Luxury cruise ship Seven Seas Voyager to dock in Cairns
THE second of 16 luxury liners to visit Cairns during this year's cruising season is due at the port this afternoon.
Seven Seas Voyager returns to the Far North after visits in January and February last year with 1130 passengers and crew on board.
The ship is scheduled to dock at 12.30pm and stay overnight, leaving tomorrow at 8pm.
Of the 16 liners, four Columbus 2 (February 10), MV Artania (February 19), MV Seabourn Quest (February 22) and Caledonian Sky (March 15) are on maiden journeys.
The biggest vessel due to visit Cairns, Rhapsody of the Seas, will return twice next month and in March.
Columbus 2 is an R-class cruise ship built for Renaissance Cruises and is sailing for Hapag-Lloyd. The 180m long $230 million vessel can carry up to 1508 passengers and 400 crew.
MV Artania, previously Royal Princess and Artemis, is a cruise ship of the Phoenix Reisen fleet. The $165 million ship is 230m long and can accommodate up to 1260 passengers and 537 crew.
MV Seabourn Quest is a luxury cruise ship of the Seabourn Cruise Line. It is 198m long and can carry 450 passengers and 335 crew.
The 90m Caledonian Sky is one of the smallest luxury cruise ships in the world. It has a maximum of 114 passengers and 74 crew.
Other ships due to arrive are Silver Shadow (February 5), Asuka II (February 12), Crystal Symphony (February 16), Europa (February 27), Oceanic Discoverer (March 3), Seabourn Odyssey (March 5), Pacific Princess (March 7) and Orion (March 27).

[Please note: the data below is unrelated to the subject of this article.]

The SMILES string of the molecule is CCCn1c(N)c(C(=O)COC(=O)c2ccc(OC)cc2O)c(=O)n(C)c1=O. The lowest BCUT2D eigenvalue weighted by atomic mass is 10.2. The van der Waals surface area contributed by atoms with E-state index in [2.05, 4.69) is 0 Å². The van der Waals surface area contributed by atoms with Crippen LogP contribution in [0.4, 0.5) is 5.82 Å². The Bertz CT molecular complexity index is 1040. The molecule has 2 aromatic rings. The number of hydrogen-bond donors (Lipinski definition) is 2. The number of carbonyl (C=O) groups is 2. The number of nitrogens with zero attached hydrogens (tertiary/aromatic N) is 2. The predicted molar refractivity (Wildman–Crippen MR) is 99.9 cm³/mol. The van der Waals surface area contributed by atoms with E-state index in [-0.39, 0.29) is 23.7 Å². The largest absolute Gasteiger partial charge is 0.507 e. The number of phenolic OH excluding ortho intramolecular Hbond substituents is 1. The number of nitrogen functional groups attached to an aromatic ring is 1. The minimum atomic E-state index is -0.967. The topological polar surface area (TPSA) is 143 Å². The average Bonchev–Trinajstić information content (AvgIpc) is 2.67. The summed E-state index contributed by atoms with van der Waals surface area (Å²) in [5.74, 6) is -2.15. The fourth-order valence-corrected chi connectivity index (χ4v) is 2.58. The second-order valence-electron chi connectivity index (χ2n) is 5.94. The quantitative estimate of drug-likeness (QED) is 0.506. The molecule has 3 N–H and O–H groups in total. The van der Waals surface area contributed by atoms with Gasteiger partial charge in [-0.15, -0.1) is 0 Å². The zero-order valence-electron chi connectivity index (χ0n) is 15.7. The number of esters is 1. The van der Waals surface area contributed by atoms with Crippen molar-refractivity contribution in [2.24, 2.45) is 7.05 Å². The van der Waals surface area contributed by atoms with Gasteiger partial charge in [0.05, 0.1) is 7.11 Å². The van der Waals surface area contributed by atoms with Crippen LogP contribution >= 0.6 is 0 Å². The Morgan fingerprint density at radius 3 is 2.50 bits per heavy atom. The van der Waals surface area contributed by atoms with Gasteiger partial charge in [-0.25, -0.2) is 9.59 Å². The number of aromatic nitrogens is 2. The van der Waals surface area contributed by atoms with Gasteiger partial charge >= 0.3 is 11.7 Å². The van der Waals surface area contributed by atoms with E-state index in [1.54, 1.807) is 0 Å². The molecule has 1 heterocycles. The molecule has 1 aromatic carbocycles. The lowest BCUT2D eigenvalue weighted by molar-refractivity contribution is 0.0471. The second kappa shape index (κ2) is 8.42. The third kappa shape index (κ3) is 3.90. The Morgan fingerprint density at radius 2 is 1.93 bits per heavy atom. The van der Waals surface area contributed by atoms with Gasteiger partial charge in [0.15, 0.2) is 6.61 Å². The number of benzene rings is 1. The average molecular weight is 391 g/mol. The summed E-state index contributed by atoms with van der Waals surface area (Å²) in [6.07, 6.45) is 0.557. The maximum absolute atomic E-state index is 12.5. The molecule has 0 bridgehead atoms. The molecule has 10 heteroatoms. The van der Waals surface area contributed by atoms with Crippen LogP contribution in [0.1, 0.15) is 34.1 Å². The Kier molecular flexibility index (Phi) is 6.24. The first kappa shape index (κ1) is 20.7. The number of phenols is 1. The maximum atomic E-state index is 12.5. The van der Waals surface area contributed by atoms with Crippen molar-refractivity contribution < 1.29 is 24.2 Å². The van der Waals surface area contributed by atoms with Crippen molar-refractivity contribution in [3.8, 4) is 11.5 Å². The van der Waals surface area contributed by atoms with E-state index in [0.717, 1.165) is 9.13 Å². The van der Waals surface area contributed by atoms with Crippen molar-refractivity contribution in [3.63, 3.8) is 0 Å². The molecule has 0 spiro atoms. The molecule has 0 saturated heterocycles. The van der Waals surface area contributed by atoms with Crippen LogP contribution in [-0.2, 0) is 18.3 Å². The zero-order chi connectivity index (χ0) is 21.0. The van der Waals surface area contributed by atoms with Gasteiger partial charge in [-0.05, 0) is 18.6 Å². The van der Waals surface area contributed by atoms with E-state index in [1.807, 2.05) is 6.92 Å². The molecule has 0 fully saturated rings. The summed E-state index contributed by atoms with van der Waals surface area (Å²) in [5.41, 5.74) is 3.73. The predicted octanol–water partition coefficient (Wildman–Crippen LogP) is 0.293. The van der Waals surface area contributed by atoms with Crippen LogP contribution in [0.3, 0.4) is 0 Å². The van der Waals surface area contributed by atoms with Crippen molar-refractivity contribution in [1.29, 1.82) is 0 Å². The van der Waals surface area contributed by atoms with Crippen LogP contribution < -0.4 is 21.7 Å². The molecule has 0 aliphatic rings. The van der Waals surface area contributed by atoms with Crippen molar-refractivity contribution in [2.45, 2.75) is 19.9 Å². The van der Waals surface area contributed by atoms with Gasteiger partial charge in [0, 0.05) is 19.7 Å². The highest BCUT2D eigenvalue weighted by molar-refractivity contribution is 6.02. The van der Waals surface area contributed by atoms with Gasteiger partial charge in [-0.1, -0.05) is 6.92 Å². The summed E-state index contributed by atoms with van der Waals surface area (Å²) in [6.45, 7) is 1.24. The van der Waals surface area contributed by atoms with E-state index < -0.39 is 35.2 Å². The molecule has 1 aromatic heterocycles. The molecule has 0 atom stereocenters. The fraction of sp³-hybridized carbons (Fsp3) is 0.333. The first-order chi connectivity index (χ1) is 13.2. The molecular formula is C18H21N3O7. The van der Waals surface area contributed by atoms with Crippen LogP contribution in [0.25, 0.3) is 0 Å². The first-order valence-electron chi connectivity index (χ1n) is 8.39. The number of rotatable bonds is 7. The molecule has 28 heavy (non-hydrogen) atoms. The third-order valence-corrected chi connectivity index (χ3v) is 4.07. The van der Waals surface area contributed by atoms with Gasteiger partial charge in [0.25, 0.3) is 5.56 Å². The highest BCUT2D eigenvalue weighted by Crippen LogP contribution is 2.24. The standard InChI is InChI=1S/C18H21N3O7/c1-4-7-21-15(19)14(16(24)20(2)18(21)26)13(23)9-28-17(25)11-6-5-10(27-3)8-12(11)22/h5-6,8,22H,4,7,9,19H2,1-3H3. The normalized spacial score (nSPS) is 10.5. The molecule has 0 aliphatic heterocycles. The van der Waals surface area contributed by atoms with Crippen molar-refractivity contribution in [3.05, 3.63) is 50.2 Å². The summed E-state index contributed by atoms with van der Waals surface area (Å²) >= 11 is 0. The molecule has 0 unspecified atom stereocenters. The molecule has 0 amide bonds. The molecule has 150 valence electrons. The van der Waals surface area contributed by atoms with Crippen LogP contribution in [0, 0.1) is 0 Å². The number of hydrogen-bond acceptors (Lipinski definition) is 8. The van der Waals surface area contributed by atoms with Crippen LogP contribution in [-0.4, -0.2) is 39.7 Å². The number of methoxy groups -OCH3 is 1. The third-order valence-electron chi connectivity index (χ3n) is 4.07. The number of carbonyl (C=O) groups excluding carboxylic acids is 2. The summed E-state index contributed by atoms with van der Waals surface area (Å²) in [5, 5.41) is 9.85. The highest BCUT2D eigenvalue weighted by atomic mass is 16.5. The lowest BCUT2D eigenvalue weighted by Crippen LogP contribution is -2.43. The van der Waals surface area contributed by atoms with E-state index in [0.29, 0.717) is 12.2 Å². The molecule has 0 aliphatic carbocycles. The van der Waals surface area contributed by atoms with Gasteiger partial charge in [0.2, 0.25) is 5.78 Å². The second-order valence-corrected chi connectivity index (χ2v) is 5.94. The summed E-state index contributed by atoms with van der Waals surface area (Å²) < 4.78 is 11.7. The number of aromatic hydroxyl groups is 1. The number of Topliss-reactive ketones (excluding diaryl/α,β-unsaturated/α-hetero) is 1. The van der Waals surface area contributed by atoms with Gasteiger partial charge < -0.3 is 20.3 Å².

Queen Mary 2 returns to moor off Yorkeys Knob on March 2. Other liners to moor there include Pacific Dawn, Aurora and Celebrity Solstice.
Ports North chairman Brett Moller said his organisation would provide a special welcome to the new arrivals.
"For maiden voyages, we go on board, meet the captain, talk to them about their experience coming into port and the facilities, and make sure they're happy with everything.
"We also present them with a plaque, have a big welcome sign, farewell them with a band and provide a tropical fruit tasting from the region."
The number of visits is down on last year because the Pacific Sun, which visited several times last year, is out of service.
Mr Moller said ships were getting bigger with many unable to visit the port because of their size. He said it was important the Cairns Shipping Development Project, which was considering dredging, was completed as soon as possible.
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